May 29, 2015

Q&A: Baltimore Symphony Orchestra's 'Embedded Reporter

Gabriella Demczuk, The New York Times, Redux
Marin Alsop, the Baltimore Symphony Orchestra’s director, during a rehearsal at The Joseph Meyerhoff Symphony Hall.
In July 2014, journalist Ricky O’Bannon became the Baltimore Symphony Orchestra’s first "embedded reporter" fellow, a unique position created to help the nonprofit tell stories of interest to supporters.

In a recent Q&A with The Chronicle, Mr. O’Bannon reflected on his year with the orchestra, the stories he’s enjoyed most, and the themes that have emerged in his coverage of the arts.

What follows is a condensed transcript of that conversation.

What attracted you to this opportunity?

Ricky O’Bannon

It was a very unusual job title and description, and I was definitely intrigued by that. I thought it was interesting, the idea of working inside of an orchestra.

Beyond that, what was really interesting to me was it was something that was brand-new. It was made clear to me that they were interested in creating something that hadn’t been done before, or not done in this specific way.

I talked with Eileen Andrews [former vice president of marketing and public relations at the Baltimore Symphony Orchestra] and with Amy Webb [a BSO board member, founder of Webbmedia Group, and a 2014-15 fellow at the Nieman Foundation for Journalism]. To me it was clear we all shared a vision of what we wanted it to be: something that had journalistic value.

What’s your publication schedule?

Our goal is to try to do two to three stories a week. It varies based on what’s going on. The distribution is primarily through social media.

How is your position different from a public-relations job?

I have a whole lot of editorial control as far as picking stories out. I would say probably 75 percent of what I do is unrelated to the orchestra; it’s just generally about classical music. Twenty-five percent relates the orchestra. But I don’t see it as a direct "try to sell this concert."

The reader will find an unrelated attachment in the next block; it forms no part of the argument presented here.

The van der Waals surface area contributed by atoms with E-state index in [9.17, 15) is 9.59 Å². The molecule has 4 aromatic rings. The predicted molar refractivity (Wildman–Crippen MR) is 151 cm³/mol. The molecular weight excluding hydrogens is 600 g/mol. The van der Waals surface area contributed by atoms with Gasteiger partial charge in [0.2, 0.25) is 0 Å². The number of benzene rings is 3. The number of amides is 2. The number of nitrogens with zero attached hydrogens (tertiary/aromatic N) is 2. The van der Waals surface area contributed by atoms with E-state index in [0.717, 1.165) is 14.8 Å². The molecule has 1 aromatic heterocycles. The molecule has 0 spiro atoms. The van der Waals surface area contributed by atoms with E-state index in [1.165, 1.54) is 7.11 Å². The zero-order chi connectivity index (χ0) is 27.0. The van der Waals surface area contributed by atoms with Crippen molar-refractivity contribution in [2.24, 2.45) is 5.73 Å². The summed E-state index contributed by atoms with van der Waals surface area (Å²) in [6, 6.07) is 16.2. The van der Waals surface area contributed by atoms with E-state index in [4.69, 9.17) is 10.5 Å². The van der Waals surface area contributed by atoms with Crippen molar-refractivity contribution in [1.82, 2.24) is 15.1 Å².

Hopefully for the orchestra there’s an indirect public-relations benefit. But to me, if I write about classical music in a way that interests readers and gets them excited about classical music, that meets both our needs.

In general, it comes down to looking at the content and deciding, Is that trying to sell you something, or does that have journalistic value? I’ll let other people make that decision on what I’m doing.

What has the experience been like?

Probably the biggest challenge and fun part about this job is I don’t really have a beat [or specific coverage area]. It’s very much left open. That can be kind of terrifying at times.

But the great part about that is they’ve also been very open about letting me explore and try different things. We did this series of stories that tried to look at all classical music the 21 largest orchestras were playing in the 2014-15 season.

That, to me, is ideally what I hoped something like this could be. You’re kind of providing a public service to the industry and you’re trying to make the data open so that other arts journalists in traditional positions and other people with an interest classical music can find their own stories in the data sets that we didn’t find.

What other favorite stories have you written?

There’s a video-game streaming service called Twitch. I found a composer who was composing on this platform, so composing becomes a spectator sport and live entertainment. I’m always interested in those weird quirky interactions between classical music and the 21st century.

After the Baltimore riots, I tried to write a piece looking at places where music was in the city in the week following.

What themes have emerged in your reporting?

I would say I think orchestras are very much aware of a lot of these macro problems as far as seeking new audiences, younger audiences, and diversity. It has been eye-opening to see how much time goes into that, those conversations about how to reach new audiences.

The role of an orchestra as a public good. What is the role of an orchestra in a city like Baltimore? I think there was a time when you could have an orchestra that could just play top-notch performances of Beethoven’s Fifth. That itself proved its worth to the community. I think we’re kind of in a new era now where orchestras have to go beyond their traditional concert hall walls and find a way to be in the community.

Send an e-mail to Rebecca Koenig.